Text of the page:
Conflict of Interest in Seminal Hepatitis C Virus and Cholesterol Management Guidelines

JAMA Intern Med. 2017 Mar 1;177(3):352-357. doi: 10.1001/jamainternmed.2016.8439.


Importance: Little is known regarding whether Institute of Medicine (IOM) standards for managing conflicts of interest (COI) have been met in the development of recent important clinical guidelines.

Objective: To evaluate adherence to the IOM standards for limits on commercial COI, guideline development, and evaluation of evidence by the 2013 American College of Cardiology and American Heart Association cholesterol management guideline and the 2014 American Association for the Study of Liver Diseases and Infectious Diseases Society of America hepatitis C virus management guideline.

Design, setting, and participants: This study was a retrospective document review of the June 2014 print version of the cholesterol guideline and the final September 2015 print version of the hepatitis C virus guideline. Each guideline was assessed for adherence to the IOM standards for commercial COI published in the 2011 special report Clinical Practice Guidelines We Can Trust.

Main outcomes and measures: The IOM standards call for no commercial COI among guideline committee chairs and cochairs and for less than 50% of committee members to have commercial COI. Guideline and contemporaneous article disclosure statements were used to evaluate adherence to these standards. Each guideline was also reviewed for adherence to other IOM standards for guideline development and evidence review.

Results: Among the 16 cholesterol guideline committee members, 7 (44%) disclosed commercial COI, all 7 reported industry-sponsored research, and 6 (38%) also reported consultancy. Of 3 guideline chairs and cochairs, 1 (33%) disclosed commercial COI. Review of contemporaneous articles identified additional commercial COI. Among the 29 hepatitis C virus guideline committee members, 21 (72%) reported commercial COI. Eighteen (62%) disclosed industry-sponsored research, 10 (34%) served on advisory boards, 5 (17%) served on data safety monitoring boards, 3 (10%) were consultants, and 3 (10%) reported other honoraria. Of 6 guideline cochairs, 4 (67%) disclosed commercial COI. All 4 disclosed additional COI in other publications that were not listed in their guideline disclosures. Contemporaneous literature review revealed an additional cochair with commercial COI. Of the 9 IOM guideline development and evidence standards, the cholesterol guideline met 5 (56%), and the hepatitis C virus guideline met them all.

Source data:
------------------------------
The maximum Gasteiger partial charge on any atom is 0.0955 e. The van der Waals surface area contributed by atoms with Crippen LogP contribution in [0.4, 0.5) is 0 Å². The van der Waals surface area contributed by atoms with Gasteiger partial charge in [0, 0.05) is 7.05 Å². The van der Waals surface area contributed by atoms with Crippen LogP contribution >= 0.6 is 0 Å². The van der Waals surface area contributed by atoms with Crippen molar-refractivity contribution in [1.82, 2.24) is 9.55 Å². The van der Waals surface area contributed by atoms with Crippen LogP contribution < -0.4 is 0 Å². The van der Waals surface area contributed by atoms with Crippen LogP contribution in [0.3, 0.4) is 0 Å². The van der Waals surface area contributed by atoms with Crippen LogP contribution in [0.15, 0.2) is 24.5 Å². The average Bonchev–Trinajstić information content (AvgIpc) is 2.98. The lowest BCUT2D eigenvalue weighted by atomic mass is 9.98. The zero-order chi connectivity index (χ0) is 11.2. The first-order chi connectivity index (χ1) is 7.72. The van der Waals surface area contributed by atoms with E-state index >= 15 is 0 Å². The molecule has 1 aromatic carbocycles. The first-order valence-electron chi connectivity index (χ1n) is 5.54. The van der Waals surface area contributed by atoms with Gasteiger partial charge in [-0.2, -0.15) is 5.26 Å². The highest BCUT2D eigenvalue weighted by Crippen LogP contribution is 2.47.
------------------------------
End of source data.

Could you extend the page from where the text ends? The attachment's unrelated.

Conclusions and relevance: Neither the cholesterol guideline nor the hepatitis C virus guideline fully met the IOM standards for commercial COI management, and discordance between committee leader guideline disclosures and those in contemporaneous articles was common. Adherence to additional IOM standards for guideline development and evidence review was mixed. Adoption of consistent COI frameworks across specialty societies may help ensure that clinical guidelines are developed in a transparent and trustworthy manner.

MeSH terms

  • Conflict of Interest*
  • Disclosure
  • Disease Management
  • Financial Support / ethics*
  • Hepatitis C / therapy*
  • Humans
  • Hypercholesterolemia / therapy*
  • National Academies of Science, Engineering, and Medicine, U.S., Health and Medicine Division / organization & administration
  • Policy Making
  • Practice Guidelines as Topic / standards*
  • United States